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The Assessment Research presentations offered below aim to share IB assessment research outcomes with the academic community and the IB community as the impact of these research outcomes on IB programmes and processes unfold.

Towards the validation of an IB-Cito taxonomy for digital assessment items and objectives – a call for participation

Rebecca Hamer & Caroline Jongkamp

While models exist to classify digital items on design characteristics, these models do not seem to provide sufficient guidance regarding the link between item type and the assessment of complex thinking skills. From 2018, IB and Cito have been collaborating to develop a new taxonomy for digital assessment items that links item types to assessment objectives with the aim to develop guidelines on how to choose between different assessment item types. This presentation includes a call for item developers and assessment experts to contribute to a validation study to take place in 2021 and 2022.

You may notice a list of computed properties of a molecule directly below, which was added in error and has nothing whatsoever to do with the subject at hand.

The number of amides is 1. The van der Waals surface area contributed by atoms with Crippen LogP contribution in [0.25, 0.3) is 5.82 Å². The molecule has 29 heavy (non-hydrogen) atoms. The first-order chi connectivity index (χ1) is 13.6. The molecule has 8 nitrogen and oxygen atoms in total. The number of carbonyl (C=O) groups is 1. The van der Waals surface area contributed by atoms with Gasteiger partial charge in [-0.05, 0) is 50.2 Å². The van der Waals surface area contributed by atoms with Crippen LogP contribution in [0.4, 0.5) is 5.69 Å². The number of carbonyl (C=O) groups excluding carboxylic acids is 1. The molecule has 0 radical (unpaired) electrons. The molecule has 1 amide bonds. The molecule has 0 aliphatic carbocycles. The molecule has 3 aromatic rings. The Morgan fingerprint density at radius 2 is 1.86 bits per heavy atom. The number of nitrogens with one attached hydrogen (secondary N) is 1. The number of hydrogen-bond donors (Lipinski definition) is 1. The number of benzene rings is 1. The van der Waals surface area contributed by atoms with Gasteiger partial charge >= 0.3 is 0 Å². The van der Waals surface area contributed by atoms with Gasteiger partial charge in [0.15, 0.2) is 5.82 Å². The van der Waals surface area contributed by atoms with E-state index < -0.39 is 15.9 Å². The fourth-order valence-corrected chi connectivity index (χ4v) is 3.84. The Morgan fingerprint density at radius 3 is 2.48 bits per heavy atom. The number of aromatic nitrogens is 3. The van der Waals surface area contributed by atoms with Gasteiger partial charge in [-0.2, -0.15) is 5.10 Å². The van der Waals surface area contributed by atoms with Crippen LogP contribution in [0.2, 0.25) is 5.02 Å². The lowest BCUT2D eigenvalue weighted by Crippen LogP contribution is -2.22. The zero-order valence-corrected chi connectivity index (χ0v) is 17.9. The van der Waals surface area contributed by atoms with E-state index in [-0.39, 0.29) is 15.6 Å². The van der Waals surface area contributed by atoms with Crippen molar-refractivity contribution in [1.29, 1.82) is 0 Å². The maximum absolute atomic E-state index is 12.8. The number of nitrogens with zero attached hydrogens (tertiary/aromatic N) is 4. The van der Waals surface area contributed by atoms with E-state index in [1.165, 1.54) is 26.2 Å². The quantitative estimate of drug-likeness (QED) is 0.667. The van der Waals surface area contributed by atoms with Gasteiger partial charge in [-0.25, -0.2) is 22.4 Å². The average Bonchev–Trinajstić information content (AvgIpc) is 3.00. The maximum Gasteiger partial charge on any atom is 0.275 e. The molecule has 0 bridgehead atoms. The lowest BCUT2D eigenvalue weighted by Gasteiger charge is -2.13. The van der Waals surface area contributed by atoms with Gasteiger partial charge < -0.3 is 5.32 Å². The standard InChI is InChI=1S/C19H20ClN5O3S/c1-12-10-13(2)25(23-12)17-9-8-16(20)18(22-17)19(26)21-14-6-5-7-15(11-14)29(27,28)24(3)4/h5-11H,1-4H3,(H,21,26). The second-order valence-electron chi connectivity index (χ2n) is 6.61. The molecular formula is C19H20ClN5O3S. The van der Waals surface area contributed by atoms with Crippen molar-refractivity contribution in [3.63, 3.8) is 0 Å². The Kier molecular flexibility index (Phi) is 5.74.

Developing command terms for performance and creating in the arts

AEA-Europe,  2019 - Lisbon, Portugal

Rebecca Hamer & Christina Collazo-Haaf

Expected standards of student achievement can be communicated using action verbs or command terms, especially when these are clearly defined. However, many of these commonly used words focus on cognitive learning and may not be appropriate for describing achievement in the performing arts. This study presents ongoing work on developing command terms linked to specific recognisable student attainment levels for performing and creating in music. 

Marking by Question-Item-Group (QIG): A survey of the examiner experience

AEA-Europe 2018 – Arnhem, Netherlands

Katie Schultz & Rebecca Hamer

Since 2016, International Baccalaureate (IB) examiners have been marking some IB exams by subsection or Question-Item-Group (QIG). However, achieving the benefits of QIGing has been less straightforward than anticipated and there are complex relationships between the benefits and costs. This study presents the examiner experience of marking by QIQ survey results. For examiners, a major perceived benefit was that marking by QIG allowed them to better familiarise themselves with QIG-specific marking standards and criteria.